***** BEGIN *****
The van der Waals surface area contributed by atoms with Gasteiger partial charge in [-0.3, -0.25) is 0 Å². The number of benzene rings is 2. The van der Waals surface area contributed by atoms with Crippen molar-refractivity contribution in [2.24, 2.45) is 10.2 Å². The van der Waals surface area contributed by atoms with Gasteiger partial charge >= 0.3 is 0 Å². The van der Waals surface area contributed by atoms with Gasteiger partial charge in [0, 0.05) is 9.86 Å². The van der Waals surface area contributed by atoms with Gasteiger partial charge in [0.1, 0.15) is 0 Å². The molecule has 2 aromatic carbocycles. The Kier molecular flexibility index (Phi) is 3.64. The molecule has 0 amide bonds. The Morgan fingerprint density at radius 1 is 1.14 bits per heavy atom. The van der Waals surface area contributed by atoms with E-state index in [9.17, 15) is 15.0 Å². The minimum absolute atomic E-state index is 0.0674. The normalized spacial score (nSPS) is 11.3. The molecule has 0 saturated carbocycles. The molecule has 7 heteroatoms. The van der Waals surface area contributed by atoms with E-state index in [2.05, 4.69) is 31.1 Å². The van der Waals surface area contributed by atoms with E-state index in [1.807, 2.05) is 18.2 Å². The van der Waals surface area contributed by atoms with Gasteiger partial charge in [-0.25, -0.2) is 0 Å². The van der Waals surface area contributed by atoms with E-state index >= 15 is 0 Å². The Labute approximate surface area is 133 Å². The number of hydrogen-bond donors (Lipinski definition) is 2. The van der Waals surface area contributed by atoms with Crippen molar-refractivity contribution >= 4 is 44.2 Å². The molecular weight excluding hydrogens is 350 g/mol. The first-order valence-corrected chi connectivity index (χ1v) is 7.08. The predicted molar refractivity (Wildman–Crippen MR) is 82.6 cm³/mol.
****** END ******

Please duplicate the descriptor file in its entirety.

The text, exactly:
The van der Waals surface area contributed by atoms with Gasteiger partial charge in [-0.3, -0.25) is 0 Å². The number of benzene rings is 2. The van der Waals surface area contributed by atoms with Crippen molar-refractivity contribution in [2.24, 2.45) is 10.2 Å². The van der Waals surface area contributed by atoms with Gasteiger partial charge >= 0.3 is 0 Å². The van der Waals surface area contributed by atoms with Gasteiger partial charge in [0, 0.05) is 9.86 Å². The van der Waals surface area contributed by atoms with Gasteiger partial charge in [0.1, 0.15) is 0 Å². The molecule has 2 aromatic carbocycles. The Kier molecular flexibility index (Phi) is 3.64. The molecule has 0 amide bonds. The Morgan fingerprint density at radius 1 is 1.14 bits per heavy atom. The van der Waals surface area contributed by atoms with E-state index in [9.17, 15) is 15.0 Å². The minimum absolute atomic E-state index is 0.0674. The normalized spacial score (nSPS) is 11.3. The molecule has 0 saturated carbocycles. The molecule has 7 heteroatoms. The van der Waals surface area contributed by atoms with E-state index in [2.05, 4.69) is 31.1 Å². The van der Waals surface area contributed by atoms with E-state index in [1.807, 2.05) is 18.2 Å². The van der Waals surface area contributed by atoms with Gasteiger partial charge in [-0.25, -0.2) is 0 Å². The van der Waals surface area contributed by atoms with E-state index >= 15 is 0 Å². The Labute approximate surface area is 133 Å². The number of hydrogen-bond donors (Lipinski definition) is 2. The van der Waals surface area contributed by atoms with Crippen molar-refractivity contribution >= 4 is 44.2 Å². The molecular weight excluding hydrogens is 350 g/mol. The first-order valence-corrected chi connectivity index (χ1v) is 7.08. The predicted molar refractivity (Wildman–Crippen MR) is 82.6 cm³/mol.